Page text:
Lynn first argues that his arrest, effectuated by the police breaking into his apartment, without a prior oral demand for admission, was illegal and unconstitutional, and that the admission into evidence of the fruits thereof, i.e., the bloody clothing and the oral statements he had made to the

police, was improper. Although defendant did not move to suppress in accordance with R.R. 3:2A-6(a), and indeed made no objection to the admission of this evidence at the trial, he contends that such damaging evidence had the clear capacity to bring about an unjust result and therefore constituted plain error. See R.R. 1:5-1(a); State v. Williams, 39 N.J. 471, 485 (1963), cert. denied 374 U.S. 855, 83 S. Ct. 1924, 10 L. Ed. 2 d 1075 (1963). Although the issue is not before us because of Lynn's failure to comply with the mandate of the rule, we find the contention without merit.

When the validity of a search rests upon an arrest, the lawfulness of the arrest is to be determined by reference to State law insofar as it is not violative of the Federal Constitution. Ker v. State of California, 374 U.S. 23, 37, 83 S. Ct. 1623, 1632, 10 L. Ed. 2 d 726, 739-741 (1963). The common law of arrest is extant in New Jersey. State v. Mpetas, 79 N.J. Super. 202, 207 (App. Div. 1963), citing State v. (James) Smith, 37 N.J. 481, 493-494 (1962). Ordinarily the common law requires that peace officers may break into a dwelling house for the purpose of making an arrest only after demanding admittance and explaining their purpose. Cf. Ker v. California, supra; State v. (James) Smith, supra, 37 N.J., at pp. 497-500; State v. Doyle, 42 N.J. 334, 345 (1964). Compliance with the general mandate of such antecedent conduct is not required, however, where: (1) immediate action is required to preserve evidence, State v. Doyle, supra; (2) the officer's peril would be increased, People v. Maddox, 46 Cal. 2 d 301, 294 P. 2 d 6 (Sup. Ct. 1956), cert. denied 352 U.S. 858, 77 S. Ct. 81, 1 L. Ed. 2 d 65 (1956); or (3) the arrest would be frustrated, People v. Maddox, supra.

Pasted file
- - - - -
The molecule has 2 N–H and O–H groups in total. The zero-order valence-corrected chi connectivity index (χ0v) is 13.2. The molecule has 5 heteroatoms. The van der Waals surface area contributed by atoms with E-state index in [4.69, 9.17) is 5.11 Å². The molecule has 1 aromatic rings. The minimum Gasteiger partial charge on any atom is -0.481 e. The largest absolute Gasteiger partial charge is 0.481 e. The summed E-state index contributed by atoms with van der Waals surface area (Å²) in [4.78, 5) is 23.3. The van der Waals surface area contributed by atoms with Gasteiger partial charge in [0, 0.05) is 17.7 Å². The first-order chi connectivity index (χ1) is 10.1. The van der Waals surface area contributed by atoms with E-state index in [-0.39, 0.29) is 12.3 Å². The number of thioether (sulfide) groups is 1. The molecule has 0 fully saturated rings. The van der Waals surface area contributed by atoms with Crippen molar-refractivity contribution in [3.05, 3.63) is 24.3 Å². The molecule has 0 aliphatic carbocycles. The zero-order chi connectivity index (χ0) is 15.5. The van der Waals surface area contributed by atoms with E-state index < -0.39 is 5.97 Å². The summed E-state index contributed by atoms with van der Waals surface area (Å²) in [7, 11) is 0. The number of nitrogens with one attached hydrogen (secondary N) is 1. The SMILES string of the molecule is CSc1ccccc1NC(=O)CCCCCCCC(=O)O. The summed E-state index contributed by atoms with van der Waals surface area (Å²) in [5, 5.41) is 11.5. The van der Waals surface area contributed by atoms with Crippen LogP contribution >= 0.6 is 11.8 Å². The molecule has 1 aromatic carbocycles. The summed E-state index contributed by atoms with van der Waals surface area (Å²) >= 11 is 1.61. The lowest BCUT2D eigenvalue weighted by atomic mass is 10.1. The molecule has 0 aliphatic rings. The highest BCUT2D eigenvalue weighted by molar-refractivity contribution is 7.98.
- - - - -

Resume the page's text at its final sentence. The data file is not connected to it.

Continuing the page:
Here, although the police officers knocked on Lynn's door they made no oral demand for admission nor any announcement of their identity or purpose. On the facts herein, however, it must be remembered that the arrest, effectuated by a forcible entry, occurred shortly after the ...